Water Diversion Project: the controversial completion of China’s new canal
Since December 12, 2014, waters from Danjiangkou reservoir located on the Han River, the upper portion of the Yangtze at the boundary of Hebei and Henan, have been routed towards China’s northern regions via a 1432 km long canal. More than 9.5 billion cubic meters of water will be sent via this route from China’s southern provinces to Beijing and Tianjin each year.
This feat of engineering, achieved after eleven years of work, is the second section of the South to North water diversion project (Nan Shui Bei Diao). The solution was first conceived by Mao in the 1950s as an answer to the uneven repartition of water resources within China, a problem that has become considerably worse over the years in light of the North’s over-exploitation and pollution of water resources. Agricultural activities (which soak up 70% of water resources) and industrial activities linked to urbanization are at the core of the problem. In 2013, the water available in Beijing was estimated at 120 m3 per inhabitant per year, a number far under the 500 m3 per person per year water stress limit set by the United Nations Development Program (UNDP).
The entire project is said to include a complex nationwide hydraulic network that will necessitate the construction of three transverse north-south axes based on five major rivers (Han, Han, Yangzi, Huanghe and Hai). However, completion of the project may be compromised due to the high cost of construction and the difficulties in finalizing the Tibetan road. Moreover, oppositions have also begun to emerge within the scientific community and among China’s ruling class (see the infographic on China Dialogue). In February 2014, Qui Baoxing, Vice Minister of construction (MOHURD), remarked that the recycling of used water in China’s northern cities or the desalination of sea water would have actually been far more efficient than this “unsustainable” project.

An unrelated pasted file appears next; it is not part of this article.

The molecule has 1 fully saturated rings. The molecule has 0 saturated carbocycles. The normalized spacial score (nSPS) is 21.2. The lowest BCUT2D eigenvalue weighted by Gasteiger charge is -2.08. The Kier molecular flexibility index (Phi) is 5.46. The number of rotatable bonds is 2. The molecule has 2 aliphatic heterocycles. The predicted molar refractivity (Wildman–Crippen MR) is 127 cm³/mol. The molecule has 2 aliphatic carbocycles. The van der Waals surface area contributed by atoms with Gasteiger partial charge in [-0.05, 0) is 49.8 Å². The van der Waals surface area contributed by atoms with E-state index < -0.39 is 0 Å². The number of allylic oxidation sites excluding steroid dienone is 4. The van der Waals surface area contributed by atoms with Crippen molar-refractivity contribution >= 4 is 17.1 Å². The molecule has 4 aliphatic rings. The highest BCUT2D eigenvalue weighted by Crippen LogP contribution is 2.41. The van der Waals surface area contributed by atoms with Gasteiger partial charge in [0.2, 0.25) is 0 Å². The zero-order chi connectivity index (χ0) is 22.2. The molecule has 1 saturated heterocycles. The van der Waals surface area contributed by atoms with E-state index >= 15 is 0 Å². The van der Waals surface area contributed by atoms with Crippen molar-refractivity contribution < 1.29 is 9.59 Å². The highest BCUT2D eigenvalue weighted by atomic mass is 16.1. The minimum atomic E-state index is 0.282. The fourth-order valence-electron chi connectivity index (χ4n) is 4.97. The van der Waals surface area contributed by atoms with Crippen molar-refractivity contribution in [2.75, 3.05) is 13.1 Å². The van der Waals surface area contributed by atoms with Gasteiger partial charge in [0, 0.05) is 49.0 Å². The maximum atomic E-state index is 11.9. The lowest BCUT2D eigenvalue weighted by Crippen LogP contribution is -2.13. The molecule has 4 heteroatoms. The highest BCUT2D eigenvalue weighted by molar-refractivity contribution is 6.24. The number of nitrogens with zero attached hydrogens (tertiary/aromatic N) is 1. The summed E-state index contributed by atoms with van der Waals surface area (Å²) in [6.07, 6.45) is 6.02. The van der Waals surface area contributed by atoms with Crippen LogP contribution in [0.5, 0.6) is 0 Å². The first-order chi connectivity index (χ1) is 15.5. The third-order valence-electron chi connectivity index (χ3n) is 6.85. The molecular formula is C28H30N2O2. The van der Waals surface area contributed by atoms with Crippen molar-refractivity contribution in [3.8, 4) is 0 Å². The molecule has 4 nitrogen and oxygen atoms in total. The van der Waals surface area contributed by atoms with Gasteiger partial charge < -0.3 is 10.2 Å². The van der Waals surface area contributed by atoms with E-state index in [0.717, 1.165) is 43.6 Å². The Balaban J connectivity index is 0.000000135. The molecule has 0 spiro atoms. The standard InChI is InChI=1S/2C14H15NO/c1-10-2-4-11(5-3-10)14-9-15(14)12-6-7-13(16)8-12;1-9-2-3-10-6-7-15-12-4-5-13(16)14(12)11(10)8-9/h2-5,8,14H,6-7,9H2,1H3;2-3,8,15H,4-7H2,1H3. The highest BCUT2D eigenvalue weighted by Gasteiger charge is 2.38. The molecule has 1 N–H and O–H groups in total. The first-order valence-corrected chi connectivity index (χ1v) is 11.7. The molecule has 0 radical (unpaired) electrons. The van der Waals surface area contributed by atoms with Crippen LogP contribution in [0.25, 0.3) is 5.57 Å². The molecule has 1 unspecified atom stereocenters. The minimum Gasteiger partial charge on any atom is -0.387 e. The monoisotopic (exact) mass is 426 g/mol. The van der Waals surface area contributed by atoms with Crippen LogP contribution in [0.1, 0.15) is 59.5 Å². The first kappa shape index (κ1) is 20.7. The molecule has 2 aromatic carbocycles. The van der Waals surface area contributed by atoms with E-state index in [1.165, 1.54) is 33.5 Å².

Taking up these issues, a new exhibition at Beijing Capital Museum diligently details the main stages of constructing the canal’s central section. With a particular focus on the process’ visual representations, various maps and site landscapes are on display. Yet for some, the exhibition may nevertheless be disappointing as the project’s environmental and human impacts and significance are almost entirely ignored.
In contrast, director Antoine Boutet’s documentary South to North, in theatres across Europe since January 2015, takes a more critical stance towards the project, offering an analysis of its political and social dimensions. In a style reminiscent of the techniques of video art or installation—both important mediums for the director—Boutet recounts the social and territorial impacts of the canal’s transformed landscapes. In Danjiangkou for example, more than 300 000 rural inhabitants were displaced during the course of construction, relocated hundreds of kilometers away to residential units assigned by the government. In villages such as Heba, Liangzhuandong, and Gangkou, displaced residents feel doubly defrauded having been allocated sandy lands unfavorable to farming, as well as precarious houses that were hastily built.
With the central road now in operation, water management has become the main challenge facing China’s North. While the price of water will certainly increase, an inevitability the project’s manager Zhang Guoliang has reiterated, new measures to combat irresponsible water usage and waste continue to emerge. These interventions, ideas, and proposals include the renovation of irrigation systems, the renewal and reinforcement of strict water quotas, the creation of Water Users Associations (WUA), and the implementation of sustainable systems for water recycling.